By : Candace Lee
You don’t need a visit from a world-famous organization guru to declutter and organize your office, restaurant or shop. You just need a few practical tips.
Decluttering your small business starts with a few housekeeping tasks. (Photo: Little Pig Studio/Shutterstock)
By Jaime Bender
If you’re human and own a TV, you’ve likely heard of the “magic” of Marie Kondo, the petite Japanese organization guru who first rose to popularity with her bestselling self-help book “The Life-Changing Magic of Tidying Up” and later pivoted into Netflix series stardom. Her guidance encourages people to only keep items that “spark joy” for them, and to express gratitude to the items they’re discarding. With her upbeat, zen-like demeanor, Kondo has helped countless homeowners find balance and peace in their once-cluttered homes, and garnered a legion of fans who swear by her trademarked KonMari method.
But what, you might be wondering, can these highly coveted methods do for your small business? With the help of Miriam Gold, another professional organizer who incorporates some of Kondo’s tips in her own work as owner of Gold Standard Organizing, we’re encouraging you to ask yourself these five questions to determine whether your business is struggling with clutter, disorganization or poor use of space.
Author and series host Marie Kondo (left) has started a worldwide obsession with her KonMari method of tidying up. (Photos: Michael Loccisano/Getty Images and CAITLIN WILSON/AFP/Getty Images)
Does your business ‘spark joy’ for you?
Like the home you make, the work you do should bring you joy. Working in a cluttered, impersonal or sterile space can cloud such joy, or even make you miserable.
While Kondo encourages determining whether each item in your space “sparks joy,” Gold goes a step further, helping clients look at the entirety of the space as the source of such joy, and working until they have a space that is free of chaos, disorder and stress.
Professional organizer Miriam Gold
“I think that a cluttered office breeds a cluttered mind,” she said. “The more streamlined your space is, the easier it will be to work in. Some personal items like pictures or artwork, or a cute pencil holder your child made, makes an office feel homey and warm.”
Do your clients/customers feel comfortable and calm in your space?
If you run a business that depends highly on foot traffic, the flow of such traffic is an integral part of your shop. “If the flow isn’t working, it can waste time and frustrate customers,” Gold said. “The muffins at your coffee shop might be amazing, but if the congestion of people and disorder make it an unpleasant experience, it might dissuade people from visiting.”
This is where that life-changing magic – something Kondo touches on frequently – can come in handy. Creating a calm, comfortable space for customers will reflect back onto the relationships you have with them, and their communications with you. “Think about the client experience first,” Gold advised. “How will they get in and out quickly and easily? One location to order and pay and a separate location to pick up. If space is really tight, then customers should quickly be able to order and pay and then wait out of the way until their name is called and order is completed.”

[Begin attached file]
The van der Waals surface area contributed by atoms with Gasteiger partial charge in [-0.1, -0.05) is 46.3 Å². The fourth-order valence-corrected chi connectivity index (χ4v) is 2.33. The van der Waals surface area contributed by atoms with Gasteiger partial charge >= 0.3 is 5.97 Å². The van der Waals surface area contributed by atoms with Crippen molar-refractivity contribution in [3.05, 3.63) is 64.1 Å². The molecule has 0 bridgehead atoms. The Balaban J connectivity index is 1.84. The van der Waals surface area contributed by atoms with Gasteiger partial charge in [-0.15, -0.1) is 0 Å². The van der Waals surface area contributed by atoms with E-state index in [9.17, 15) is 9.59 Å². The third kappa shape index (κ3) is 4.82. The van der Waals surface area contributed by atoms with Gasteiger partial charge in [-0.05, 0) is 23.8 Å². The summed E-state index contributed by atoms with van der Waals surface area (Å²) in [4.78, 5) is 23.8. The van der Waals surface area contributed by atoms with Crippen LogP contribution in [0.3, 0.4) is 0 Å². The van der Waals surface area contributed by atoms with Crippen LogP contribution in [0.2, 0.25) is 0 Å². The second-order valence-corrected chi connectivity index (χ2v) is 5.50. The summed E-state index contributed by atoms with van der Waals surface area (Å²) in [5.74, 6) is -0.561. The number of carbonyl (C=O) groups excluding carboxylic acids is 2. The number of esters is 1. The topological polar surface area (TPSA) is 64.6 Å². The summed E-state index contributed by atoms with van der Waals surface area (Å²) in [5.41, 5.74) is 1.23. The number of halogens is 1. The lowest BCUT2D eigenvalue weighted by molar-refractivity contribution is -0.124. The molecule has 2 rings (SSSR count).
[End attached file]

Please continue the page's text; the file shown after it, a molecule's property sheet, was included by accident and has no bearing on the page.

Do you have a simple routine for routing paperwork?
Paperwork is one of the biggest complaints Gold hears from her clients. To combat this, she takes a page from the run-of-the-mill email program and sets up two files in an area of the office close to the computer. “I always create an inbox and outbox file area,” she explained. “But along with that, the most important tip is to have them set up a specific time each week to empty their inbox as well as managing their outbox. When they get into a routine, they are able to see that what seemed insurmountable is really quite doable and does not actually take as much time and brain power as they thought it would.”
Also, for some of her tech-challenged clients, Gold always touts the ease of online apps and programs that can reduce paperwork. “Online bill pay is a lifesaver,” she said. “There are also apps to scan receipts and put them in an Excel spreadsheet so you don’t have to keep all these miscellaneous receipts.”
And what about computer files?
Much like the KonMari method of folding items in drawers neatly and in a way that they can be seen and accessed easily, Gold said it’s important to label your computer files simply, using as many subfolders as you need, and make them accessible when you need them,
“For each person and business, this will look different, but the most important thing to remember is to label these files clearly and in a way that you will know to search for it,” she said. “It could be something basic like ‘School’ or ‘Taxes’ or more intricate like ‘Home’ with subfolders for ‘mortgage,’ ‘repairs,’ ‘deed,’" etc.”
Have you utilized your storage space efficiently?
One of the most common challenges small business owners face, Gold said, is lack of space for merchandise, office equipment and other essential items. To that, she advises clients to look at the space from the ground up.
“Remember to utilize space up to the ceiling,” she said.
But, she also said that if the clutter in your storage area is piling up too high, the problem might be that you have too much stuff, rather than not enough space.
Kondo, for her part, urges people not to waste money on intricate filing cabinets and storage systems, because the only reason we think we need them is that we have too much stuff. When that happens, it might be time to donate some items that your business isn’t using anymore – but don’t forget to thank them first.